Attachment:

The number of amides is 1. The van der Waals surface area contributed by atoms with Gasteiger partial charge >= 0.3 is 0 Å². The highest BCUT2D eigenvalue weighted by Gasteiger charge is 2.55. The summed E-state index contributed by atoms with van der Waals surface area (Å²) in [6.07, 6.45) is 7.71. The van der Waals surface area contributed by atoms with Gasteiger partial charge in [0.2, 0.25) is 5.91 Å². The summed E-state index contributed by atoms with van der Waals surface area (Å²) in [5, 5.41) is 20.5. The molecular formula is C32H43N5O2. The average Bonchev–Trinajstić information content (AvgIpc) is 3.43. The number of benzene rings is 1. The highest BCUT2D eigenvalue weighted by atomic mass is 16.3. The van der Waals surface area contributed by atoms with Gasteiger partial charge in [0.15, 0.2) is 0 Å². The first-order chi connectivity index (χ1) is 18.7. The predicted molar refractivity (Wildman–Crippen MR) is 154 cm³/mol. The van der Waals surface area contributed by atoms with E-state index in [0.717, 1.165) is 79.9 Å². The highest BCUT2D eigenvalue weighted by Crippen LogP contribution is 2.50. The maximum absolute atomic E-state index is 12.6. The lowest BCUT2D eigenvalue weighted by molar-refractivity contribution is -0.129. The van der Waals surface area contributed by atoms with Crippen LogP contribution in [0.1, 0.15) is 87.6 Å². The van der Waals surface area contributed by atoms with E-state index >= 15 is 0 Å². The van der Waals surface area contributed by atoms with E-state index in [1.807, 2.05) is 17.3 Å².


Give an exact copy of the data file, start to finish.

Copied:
The number of amides is 1. The van der Waals surface area contributed by atoms with Gasteiger partial charge >= 0.3 is 0 Å². The highest BCUT2D eigenvalue weighted by Gasteiger charge is 2.55. The summed E-state index contributed by atoms with van der Waals surface area (Å²) in [6.07, 6.45) is 7.71. The van der Waals surface area contributed by atoms with Gasteiger partial charge in [0.2, 0.25) is 5.91 Å². The summed E-state index contributed by atoms with van der Waals surface area (Å²) in [5, 5.41) is 20.5. The molecular formula is C32H43N5O2. The average Bonchev–Trinajstić information content (AvgIpc) is 3.43. The number of benzene rings is 1. The highest BCUT2D eigenvalue weighted by atomic mass is 16.3. The van der Waals surface area contributed by atoms with Gasteiger partial charge in [0.15, 0.2) is 0 Å². The first-order chi connectivity index (χ1) is 18.7. The predicted molar refractivity (Wildman–Crippen MR) is 154 cm³/mol. The van der Waals surface area contributed by atoms with E-state index in [0.717, 1.165) is 79.9 Å². The highest BCUT2D eigenvalue weighted by Crippen LogP contribution is 2.50. The maximum absolute atomic E-state index is 12.6. The lowest BCUT2D eigenvalue weighted by molar-refractivity contribution is -0.129. The van der Waals surface area contributed by atoms with Crippen LogP contribution in [0.1, 0.15) is 87.6 Å². The van der Waals surface area contributed by atoms with E-state index >= 15 is 0 Å². The van der Waals surface area contributed by atoms with E-state index in [1.807, 2.05) is 17.3 Å².